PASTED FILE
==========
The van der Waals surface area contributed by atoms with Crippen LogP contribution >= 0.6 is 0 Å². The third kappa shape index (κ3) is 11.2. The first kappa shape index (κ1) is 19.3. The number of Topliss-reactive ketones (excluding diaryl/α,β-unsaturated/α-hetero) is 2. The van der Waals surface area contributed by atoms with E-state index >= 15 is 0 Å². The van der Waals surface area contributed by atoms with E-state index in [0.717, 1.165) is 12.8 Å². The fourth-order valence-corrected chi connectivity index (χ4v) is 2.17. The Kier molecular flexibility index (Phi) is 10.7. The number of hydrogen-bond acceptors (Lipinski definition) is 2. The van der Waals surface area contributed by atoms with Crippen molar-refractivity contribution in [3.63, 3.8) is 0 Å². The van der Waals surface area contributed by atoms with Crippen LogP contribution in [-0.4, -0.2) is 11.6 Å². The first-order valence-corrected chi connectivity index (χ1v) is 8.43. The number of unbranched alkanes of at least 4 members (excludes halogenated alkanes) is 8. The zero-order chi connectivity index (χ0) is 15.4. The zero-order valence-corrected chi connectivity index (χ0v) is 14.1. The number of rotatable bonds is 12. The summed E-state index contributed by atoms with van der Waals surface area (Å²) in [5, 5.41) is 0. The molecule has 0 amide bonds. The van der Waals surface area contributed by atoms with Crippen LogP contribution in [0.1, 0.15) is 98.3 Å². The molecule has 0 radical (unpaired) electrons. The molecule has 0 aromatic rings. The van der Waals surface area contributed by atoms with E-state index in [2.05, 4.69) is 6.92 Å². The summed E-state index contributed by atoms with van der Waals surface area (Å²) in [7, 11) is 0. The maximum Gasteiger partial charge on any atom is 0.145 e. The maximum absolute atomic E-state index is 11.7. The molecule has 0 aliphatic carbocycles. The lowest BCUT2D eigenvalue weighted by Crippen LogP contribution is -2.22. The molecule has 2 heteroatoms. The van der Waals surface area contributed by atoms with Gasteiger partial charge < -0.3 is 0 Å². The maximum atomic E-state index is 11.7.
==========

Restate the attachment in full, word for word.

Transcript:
The van der Waals surface area contributed by atoms with Crippen LogP contribution >= 0.6 is 0 Å². The third kappa shape index (κ3) is 11.2. The first kappa shape index (κ1) is 19.3. The number of Topliss-reactive ketones (excluding diaryl/α,β-unsaturated/α-hetero) is 2. The van der Waals surface area contributed by atoms with E-state index >= 15 is 0 Å². The van der Waals surface area contributed by atoms with E-state index in [0.717, 1.165) is 12.8 Å². The fourth-order valence-corrected chi connectivity index (χ4v) is 2.17. The Kier molecular flexibility index (Phi) is 10.7. The number of hydrogen-bond acceptors (Lipinski definition) is 2. The van der Waals surface area contributed by atoms with Crippen molar-refractivity contribution in [3.63, 3.8) is 0 Å². The van der Waals surface area contributed by atoms with Crippen LogP contribution in [-0.4, -0.2) is 11.6 Å². The first-order valence-corrected chi connectivity index (χ1v) is 8.43. The number of unbranched alkanes of at least 4 members (excludes halogenated alkanes) is 8. The zero-order chi connectivity index (χ0) is 15.4. The zero-order valence-corrected chi connectivity index (χ0v) is 14.1. The number of rotatable bonds is 12. The summed E-state index contributed by atoms with van der Waals surface area (Å²) in [5, 5.41) is 0. The molecule has 0 amide bonds. The van der Waals surface area contributed by atoms with Crippen LogP contribution in [0.1, 0.15) is 98.3 Å². The molecule has 0 radical (unpaired) electrons. The molecule has 0 aromatic rings. The van der Waals surface area contributed by atoms with E-state index in [2.05, 4.69) is 6.92 Å². The summed E-state index contributed by atoms with van der Waals surface area (Å²) in [7, 11) is 0. The maximum Gasteiger partial charge on any atom is 0.145 e. The maximum absolute atomic E-state index is 11.7. The molecule has 0 aliphatic carbocycles. The lowest BCUT2D eigenvalue weighted by Crippen LogP contribution is -2.22. The molecule has 2 heteroatoms. The van der Waals surface area contributed by atoms with Gasteiger partial charge < -0.3 is 0 Å². The maximum atomic E-state index is 11.7.